Psychological Self-Help

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Self-help methods for reducing loneliness: 
There are several helpful books that generally deal with loneliness
(Hojat & Crandall, 1989; Burns, 1985; Beck, 1989; Jampolsky, 1979).
Mental health workers tend to recommend Shahan (1981). Also, see
references at the end of this section and review the section on shyness
in chapter 5. 
Before looking for self-help methods, it is important to get rid of
your attributions that block your attempting constructive changes. If
you are blaming your loneliness on something somewhat
unchangeable, say your height or lack of education or money or some
permanent personality trait, stop using these excuses and focus on the
things you can and are willing to change. If you are blaming the other
person, say their lack of interest or time, or the situation, find things
that you can do to meet people, such as working on your shyness,
learning where and how to meet more people, learning to be a better
conversationalist and how to help others with their troubles, etc. You
have to get over this stumbling block of hopelessness before you can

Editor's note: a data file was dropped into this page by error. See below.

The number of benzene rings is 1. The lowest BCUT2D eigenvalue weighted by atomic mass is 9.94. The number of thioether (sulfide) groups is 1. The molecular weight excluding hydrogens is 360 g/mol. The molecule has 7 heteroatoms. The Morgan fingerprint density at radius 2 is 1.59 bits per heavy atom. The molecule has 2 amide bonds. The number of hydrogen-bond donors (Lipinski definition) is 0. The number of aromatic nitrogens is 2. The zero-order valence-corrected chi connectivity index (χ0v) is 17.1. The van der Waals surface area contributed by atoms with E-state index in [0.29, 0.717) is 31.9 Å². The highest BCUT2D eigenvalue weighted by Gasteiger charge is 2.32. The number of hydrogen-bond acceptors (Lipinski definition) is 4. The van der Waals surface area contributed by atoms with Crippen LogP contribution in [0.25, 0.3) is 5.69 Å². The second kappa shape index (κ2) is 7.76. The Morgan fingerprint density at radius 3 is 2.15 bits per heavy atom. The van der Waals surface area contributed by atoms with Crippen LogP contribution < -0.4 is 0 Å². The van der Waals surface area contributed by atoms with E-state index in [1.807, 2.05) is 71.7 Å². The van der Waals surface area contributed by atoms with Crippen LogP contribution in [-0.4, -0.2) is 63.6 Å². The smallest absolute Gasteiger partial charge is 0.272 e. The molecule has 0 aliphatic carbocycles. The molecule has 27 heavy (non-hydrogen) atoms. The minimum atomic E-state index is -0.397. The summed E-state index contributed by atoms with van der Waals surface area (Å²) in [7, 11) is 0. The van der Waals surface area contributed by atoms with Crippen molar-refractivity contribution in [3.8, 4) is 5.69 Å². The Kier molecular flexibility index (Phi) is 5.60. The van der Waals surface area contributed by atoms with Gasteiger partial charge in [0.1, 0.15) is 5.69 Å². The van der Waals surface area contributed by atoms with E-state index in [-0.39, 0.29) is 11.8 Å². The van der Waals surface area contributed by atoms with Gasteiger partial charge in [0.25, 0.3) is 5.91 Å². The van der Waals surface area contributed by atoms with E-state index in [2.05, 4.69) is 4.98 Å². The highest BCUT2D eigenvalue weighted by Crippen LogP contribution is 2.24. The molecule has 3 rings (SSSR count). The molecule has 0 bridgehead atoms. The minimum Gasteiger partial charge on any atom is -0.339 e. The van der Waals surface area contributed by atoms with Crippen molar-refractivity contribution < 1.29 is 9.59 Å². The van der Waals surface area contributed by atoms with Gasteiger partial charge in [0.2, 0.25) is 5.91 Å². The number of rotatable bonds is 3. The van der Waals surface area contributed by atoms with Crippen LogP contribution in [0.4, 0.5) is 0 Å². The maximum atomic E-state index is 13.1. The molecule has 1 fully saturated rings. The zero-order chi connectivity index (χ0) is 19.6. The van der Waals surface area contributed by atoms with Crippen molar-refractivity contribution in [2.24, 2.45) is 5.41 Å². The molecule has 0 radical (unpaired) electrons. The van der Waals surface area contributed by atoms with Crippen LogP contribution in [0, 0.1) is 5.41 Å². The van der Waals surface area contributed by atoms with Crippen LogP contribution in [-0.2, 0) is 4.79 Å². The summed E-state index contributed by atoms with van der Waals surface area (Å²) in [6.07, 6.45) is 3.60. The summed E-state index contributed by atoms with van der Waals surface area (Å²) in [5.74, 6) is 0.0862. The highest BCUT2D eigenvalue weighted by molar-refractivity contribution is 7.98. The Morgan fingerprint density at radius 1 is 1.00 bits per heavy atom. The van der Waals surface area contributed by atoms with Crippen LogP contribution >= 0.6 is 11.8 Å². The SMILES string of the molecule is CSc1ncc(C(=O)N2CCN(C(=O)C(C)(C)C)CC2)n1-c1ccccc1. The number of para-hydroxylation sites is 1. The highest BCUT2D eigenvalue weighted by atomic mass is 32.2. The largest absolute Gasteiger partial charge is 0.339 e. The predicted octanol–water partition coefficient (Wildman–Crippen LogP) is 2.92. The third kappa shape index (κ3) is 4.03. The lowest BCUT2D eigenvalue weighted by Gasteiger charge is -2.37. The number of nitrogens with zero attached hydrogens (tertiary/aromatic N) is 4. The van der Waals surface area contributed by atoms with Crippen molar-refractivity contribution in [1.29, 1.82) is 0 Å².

optimistically attack the loneliness. Now, look for methods that appeal
to you. 
Level I (behavior): get active in pleasurable social activities
(Lewinsohn, et al., 1986), increase your competency at work, school,
and in other activities--able people have more to give others. If you
are aggressive and domineering, see chapter 7 and use several
behavior-change methods in chapter 11. If you are passive, quiet, and
unassertive, see chapter 8 and take assertiveness training (method #3
in chapter 13). 
Level II (emotions): reduce shyness and fears of interacting
(see chapters 5 and 12), reduce hopelessness and depression (this
chapter and 12), handle resentment of previous lovers (chapter 7 and
12) and dependency (chapter 8 and 13). Lonely men are more critical
of new acquaintances than non-lonely men (rejecting others first?);
you can't judge a person in just a few hours; more tolerance would
help you avoid prejudgment (chapter 7). Chapter 10 might help you
find a new love. 
Every social person must learn to accept rejection, not every
relationship works out and lasts forever, not everyone will like you nor
will you like everyone. Lonely people make two big mistakes in this
process: (a) when socializing they feel they are being evaluated. Thus,
they start to worry about the impression they are making. This makes
them uptight instead of relaxing and being fun to be with. (b) Because
they think they have been evaluated, when someone rejects them it
becomes "proof" that they haven't measured up, that they have failed
and are unattractive or no good. These wrong conclusions must be
corrected. Most people are just wanting to have a good time; they
aren't spending their evening assessing all your strengths and faults so
they can calculate your total worth as a person. Correct this thinking,
get lots of rejections, and use desensitization to reduce the emotional
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